I find if I don’t have everything figured out up front, it takes me twice as long, if not longer, in the shop. Since ‘the shop’ for a very long time was my garage when the car isn’t in there, I try and minimize the disruption. It works best for me to have a drawing that is dimensional, scaled if possible. Then I can use that as a cut list and just start cutting. Since I’m not a good drawer, there were usually a few pieces per project that i figured out on the go, and they took forever and I often had to start over once or twice.

I recently started using sketchup, which I think is excellent. You can even take the time and draw joinery, etc. The Cutlist plugin is excellent as well. If you are a computer handy guy, check it out. There are some learning pains, but after a while its awesome.


-- Part of engineering is to know when to put your calculator down and pick up your tools.

View Cosmicsniper's profile


2202 posts in 3358 days

#8 posted 01-08-2013 02:10 PM

Hey, Kaleb…welcome to LJs!

Good question. What you will find is that much of your ability to plan a project depends on your knowledge and ability to construct the project…and that comes with experience. For example, it’s easy to design a box and you can draw that on paper with simple dimensions. But the ability to draw a schematic and a cut-list will depend on your knowledge of joinery techniques and how you’d like to connect all the sides of the box.

At first, people often go with plans out of the magazines or purchased plans elsewhere. The first couple of similar projects are often done exactly by the plan. The next one might vary a little because you gain confidence, ability, and knowledge and you change a thing or two. After a while, you get a picture in your head and you just build it.

This is where the magazines and books really come in handy. Seeing all the pictures, illustrations, and techniques will lead you into knowledge of dados and rabbets and mortises and tenons and lock-miters and on and on and on. Then, after a while, you start building stuff with curves and bent wood and laminations and even metallurgy.

Even the tools you have will dictate how you plan a project. From this aspect, a planer is very important because then you don’t have to make everything in uniform or standard stock sizes.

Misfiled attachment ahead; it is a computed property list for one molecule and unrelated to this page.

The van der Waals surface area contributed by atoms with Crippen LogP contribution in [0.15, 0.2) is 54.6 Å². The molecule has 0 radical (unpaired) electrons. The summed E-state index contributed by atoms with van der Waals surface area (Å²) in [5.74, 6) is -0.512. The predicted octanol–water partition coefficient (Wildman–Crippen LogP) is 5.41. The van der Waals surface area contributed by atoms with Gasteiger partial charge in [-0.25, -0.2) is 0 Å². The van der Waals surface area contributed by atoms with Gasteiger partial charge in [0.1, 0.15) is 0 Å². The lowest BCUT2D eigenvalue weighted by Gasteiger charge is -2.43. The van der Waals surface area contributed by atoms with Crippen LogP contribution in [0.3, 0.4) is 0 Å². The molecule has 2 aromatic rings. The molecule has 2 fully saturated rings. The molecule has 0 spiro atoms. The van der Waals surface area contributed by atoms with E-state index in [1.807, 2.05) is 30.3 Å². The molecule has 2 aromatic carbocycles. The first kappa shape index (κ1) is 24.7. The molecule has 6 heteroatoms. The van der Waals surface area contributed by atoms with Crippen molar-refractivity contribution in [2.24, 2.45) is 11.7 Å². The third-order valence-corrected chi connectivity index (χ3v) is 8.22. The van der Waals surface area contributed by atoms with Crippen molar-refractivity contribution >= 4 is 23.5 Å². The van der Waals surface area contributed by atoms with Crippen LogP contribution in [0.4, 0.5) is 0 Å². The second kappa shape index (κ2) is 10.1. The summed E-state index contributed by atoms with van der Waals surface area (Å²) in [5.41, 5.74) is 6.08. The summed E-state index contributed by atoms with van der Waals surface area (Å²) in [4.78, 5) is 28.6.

Come to think of it, I don’t think I’m smart enough for this stuff!

-- jay,

View huff's profile


2828 posts in 3485 days

#9 posted 01-08-2013 02:13 PM


That’s a good question you posted. I believe how detailed a set of plans are before you start a project is really up to the individual. Some will want to work out every little detail in a set of plans before they ever cut a board and some will work out a lot of the details as they actually get into the project.

It will also have a lot to do with the project itself. Some projects you may want to work out the details in a plan instead of just “winging” it, but others, it may be more fun to just start with an idea and go from there.
As you can see in my avitar, I love to work without plans. That project was nothing more that a “wild idea” and a very rough sketch on a piece of paper; no plans whats so ever.

BTW, how detailed where your plans for your workbench? However you did it, it turned out great. Keep up the good work and enjoy.

-- John @

View EEngineer's profile


1117 posts in 3813 days

#10 posted 01-08-2013 02:15 PM

I like to plan things pretty thoroughly. I start with sketches on paper but always move them to the computer to finalize dimensions. But I have come to realize that, no matter well or thoroughly I plan, there is always something that causes changes during the course of building it. One thing that fairly detailed plans on the computer allow is easier adaptation to changes during the course of building it.

Quick example: I did very detailed plans for a deck that I built on the back of my house about 4 years ago. Whether it was my mistake in initial measurements or the fact that nothing, absolutely nothing, is square anymore in an 80 year old house, I found that my dimensions weren’t working out. I took new measurements, went back to the computer and adjusted my plan, calculated a new length, then measured and cut a new piece. It dropped right in. That simply isn’t possible sometimes without detailed plans that can be easily modified on the computer.